Tchaik rarity and violin prodigy take Lake Forest Symphony by storm

Sat Mar 16, 2013 at 6:03 pm

By Dennis Polkow

Alan Heatherington led the Lake Forest Symphony Friday night.

This weekend’s Lake Forest Symphony concerts are the penultimate performances that music director Alan Heatherington will conduct in that capacity before stepping down after the 2012-13 season, citing artistic differences with the LFS board.

The program, “Stormy Tchaikovsky,” was vintage Heatherington, combining the familiar with the not-so-familiar, challenging the orchestra and audiences alike.

The unfamiliar work on the program was Tchaikovsky’s tone poem after Shakespeare, The Tempest, Op. 18. Unlike Tchaikovsky’s popular warhorse Romeo and Juliet Fantasy-Overture, The Tempest is not as well known nor performed as often.

That’s a pity for it is a wonderfully evocative piece, full of orchestral color that manages to encapsulate the essence of the Bard’s last play in miniature. Of course, the storm is given a descriptive section complete with wavering strings representing restless waves and the bass drum indicating thunder.

But the real genius of the tone poem is the way Tchaikovsky effectively evokes the various characters in the play, from the wise and magical Prospero via a brass choir, to the enchanted spirit Ariel in the upper winds, to the grotesque protagonist Caliban in the lower strings. Even the love of Miranda and Ferdinand is represented, as is Prospero’s finale forgiveness of those who had stole his Dukedom after banishing and exiling him.

The Lake Forest Symphony played the 25-minute work with considerable attention to nuance and the variety of moods and orchestral colors that the piece calls for and under Heatherington’s direction, became remarkably persuasive storytellers.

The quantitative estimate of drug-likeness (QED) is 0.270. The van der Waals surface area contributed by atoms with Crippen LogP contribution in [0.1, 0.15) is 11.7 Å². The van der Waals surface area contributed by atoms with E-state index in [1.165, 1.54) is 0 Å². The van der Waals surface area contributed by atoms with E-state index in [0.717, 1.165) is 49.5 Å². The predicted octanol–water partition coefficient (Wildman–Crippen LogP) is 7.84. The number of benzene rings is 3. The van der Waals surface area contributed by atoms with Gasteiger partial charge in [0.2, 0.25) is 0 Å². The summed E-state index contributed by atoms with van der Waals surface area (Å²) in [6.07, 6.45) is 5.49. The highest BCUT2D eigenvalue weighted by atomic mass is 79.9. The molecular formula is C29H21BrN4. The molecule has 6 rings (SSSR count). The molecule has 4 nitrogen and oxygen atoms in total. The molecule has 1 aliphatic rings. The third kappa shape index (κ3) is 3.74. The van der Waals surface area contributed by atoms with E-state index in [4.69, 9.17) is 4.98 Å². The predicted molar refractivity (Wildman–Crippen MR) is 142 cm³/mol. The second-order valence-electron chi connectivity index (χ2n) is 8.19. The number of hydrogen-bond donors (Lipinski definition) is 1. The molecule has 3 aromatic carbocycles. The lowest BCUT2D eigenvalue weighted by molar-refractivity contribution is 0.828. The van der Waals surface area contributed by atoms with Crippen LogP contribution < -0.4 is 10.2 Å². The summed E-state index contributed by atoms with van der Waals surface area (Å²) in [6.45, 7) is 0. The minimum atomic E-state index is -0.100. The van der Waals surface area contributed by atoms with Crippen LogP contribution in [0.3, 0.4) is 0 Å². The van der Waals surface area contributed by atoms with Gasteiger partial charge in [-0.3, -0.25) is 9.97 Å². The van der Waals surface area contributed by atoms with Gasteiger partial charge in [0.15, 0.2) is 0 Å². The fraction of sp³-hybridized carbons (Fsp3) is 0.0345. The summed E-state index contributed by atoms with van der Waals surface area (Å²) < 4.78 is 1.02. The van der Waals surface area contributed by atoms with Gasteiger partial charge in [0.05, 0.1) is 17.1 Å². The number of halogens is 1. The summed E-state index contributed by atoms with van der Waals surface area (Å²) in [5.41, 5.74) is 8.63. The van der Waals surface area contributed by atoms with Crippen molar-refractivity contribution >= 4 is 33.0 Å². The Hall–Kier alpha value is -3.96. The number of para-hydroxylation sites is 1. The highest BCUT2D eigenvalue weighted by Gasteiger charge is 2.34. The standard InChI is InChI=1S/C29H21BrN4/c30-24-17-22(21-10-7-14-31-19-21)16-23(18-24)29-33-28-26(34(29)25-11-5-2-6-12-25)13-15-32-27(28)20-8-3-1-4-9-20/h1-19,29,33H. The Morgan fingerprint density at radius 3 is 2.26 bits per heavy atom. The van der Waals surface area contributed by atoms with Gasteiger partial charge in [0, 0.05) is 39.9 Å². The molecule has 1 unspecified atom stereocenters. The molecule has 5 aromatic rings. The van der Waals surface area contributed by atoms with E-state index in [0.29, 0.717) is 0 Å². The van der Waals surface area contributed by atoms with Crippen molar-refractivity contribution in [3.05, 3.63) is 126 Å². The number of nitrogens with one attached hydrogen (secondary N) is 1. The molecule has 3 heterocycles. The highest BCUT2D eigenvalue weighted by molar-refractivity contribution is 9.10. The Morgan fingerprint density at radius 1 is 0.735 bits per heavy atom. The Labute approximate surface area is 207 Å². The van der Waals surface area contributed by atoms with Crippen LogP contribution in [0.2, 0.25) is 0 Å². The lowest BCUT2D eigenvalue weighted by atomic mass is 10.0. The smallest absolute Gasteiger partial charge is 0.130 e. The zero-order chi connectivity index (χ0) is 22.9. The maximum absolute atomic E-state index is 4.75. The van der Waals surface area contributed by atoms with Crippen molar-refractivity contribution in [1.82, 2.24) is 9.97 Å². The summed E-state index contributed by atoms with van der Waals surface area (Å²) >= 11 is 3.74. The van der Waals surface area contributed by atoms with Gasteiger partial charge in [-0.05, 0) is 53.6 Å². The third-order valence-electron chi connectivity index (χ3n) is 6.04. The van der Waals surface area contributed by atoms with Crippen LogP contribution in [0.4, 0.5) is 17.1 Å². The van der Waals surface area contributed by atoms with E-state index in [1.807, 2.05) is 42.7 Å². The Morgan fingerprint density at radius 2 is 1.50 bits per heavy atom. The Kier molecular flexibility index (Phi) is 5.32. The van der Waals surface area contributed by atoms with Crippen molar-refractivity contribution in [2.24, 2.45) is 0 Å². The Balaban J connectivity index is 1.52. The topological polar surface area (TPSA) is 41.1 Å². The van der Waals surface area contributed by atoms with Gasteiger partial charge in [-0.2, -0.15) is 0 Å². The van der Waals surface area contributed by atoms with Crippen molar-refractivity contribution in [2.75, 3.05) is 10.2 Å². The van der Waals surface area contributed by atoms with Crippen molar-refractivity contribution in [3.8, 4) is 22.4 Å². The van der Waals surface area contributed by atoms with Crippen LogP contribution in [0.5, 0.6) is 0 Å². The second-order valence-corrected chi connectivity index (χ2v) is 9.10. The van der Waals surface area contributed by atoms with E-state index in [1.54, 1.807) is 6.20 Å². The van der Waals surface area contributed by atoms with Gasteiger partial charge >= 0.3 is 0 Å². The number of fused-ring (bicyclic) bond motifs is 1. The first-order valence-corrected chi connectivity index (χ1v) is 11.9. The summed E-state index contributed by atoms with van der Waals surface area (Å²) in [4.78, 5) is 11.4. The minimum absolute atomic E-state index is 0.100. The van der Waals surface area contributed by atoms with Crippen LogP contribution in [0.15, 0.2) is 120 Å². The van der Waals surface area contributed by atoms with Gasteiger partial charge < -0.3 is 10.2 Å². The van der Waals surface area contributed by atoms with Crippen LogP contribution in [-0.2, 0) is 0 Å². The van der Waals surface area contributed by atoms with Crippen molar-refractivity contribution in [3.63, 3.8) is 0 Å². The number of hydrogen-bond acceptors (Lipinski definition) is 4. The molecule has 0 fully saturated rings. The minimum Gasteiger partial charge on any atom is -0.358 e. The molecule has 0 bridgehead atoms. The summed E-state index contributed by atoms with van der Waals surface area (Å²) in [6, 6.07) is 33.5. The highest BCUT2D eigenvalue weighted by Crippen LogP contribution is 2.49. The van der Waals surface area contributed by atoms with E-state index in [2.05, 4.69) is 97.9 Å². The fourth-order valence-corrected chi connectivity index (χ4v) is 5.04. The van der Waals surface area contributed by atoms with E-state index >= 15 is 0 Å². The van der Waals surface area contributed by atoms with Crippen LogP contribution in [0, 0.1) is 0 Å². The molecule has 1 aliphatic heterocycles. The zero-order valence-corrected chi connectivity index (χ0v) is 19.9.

Less successful was the orchestra’s attempt at a much broader Tchaikovsky canvas, the Fourth Symphony, which at least in the opening pages seemed beyond the reach and grasp of the players.

The opening movement was ponderous and disorganized and dynamically ambiguous, and the second movement’s poignancy evasively eluded. Many of the work’s concerto-like details proved to be stumbling blocks for some of the players.          

By the third movement, however, which called upon the strings to play pizzicato in a playful fashion and be answered by the winds, the orchestra came to life and, happily, were able to sustain that stretch into the finale, which was rendered with considerable aplomb.

Gallia Kastner

Sandwiched between the Tchaikovsky works was a performance of the Brahms Violin Concerto by 16-year old violinist Gallia Kastner. Her appearance was the result of her winning the 2013 Blount Slawson National Concerto Competition in Montgomery, Alabama.

Wearing a florescent-pink and studded ball gown with a pony tail hair ribbon to match, Kastner made her way to the end of the stage with Heatherington behind her to polite applause.

Her account of the first movement was so beyond expectation that the audience went crazy standing and cheering before she ever had a chance to get to the other two movements. 

Kastner did have some intonation issues, especially with her octaves, but nonetheless was able to get quite an unusually expressive sound for someone so young out of her modern Guarneri copy.

Technically quite impressive, she drew a muscular string tone and uses vibrato sparingly and with good judgment. Her cross bowing is very good her mid-range sound poignant. She plays sweeping lines with great lyricism and confidence and rendered the daring Heifetz cadenza quite capably.      

Kastner’s ability to sustain long notes expressively is still a work in progress but her sense of swagger and playfulness, especially in the third movement, were astonishing given her age.   

The program will be repeated 8 p.m. Saturday at the College of Lake Forest’s Lumber Center for the Performing Arts, 19351 W. Washington St., Grayslake;; (847) 295-2135.

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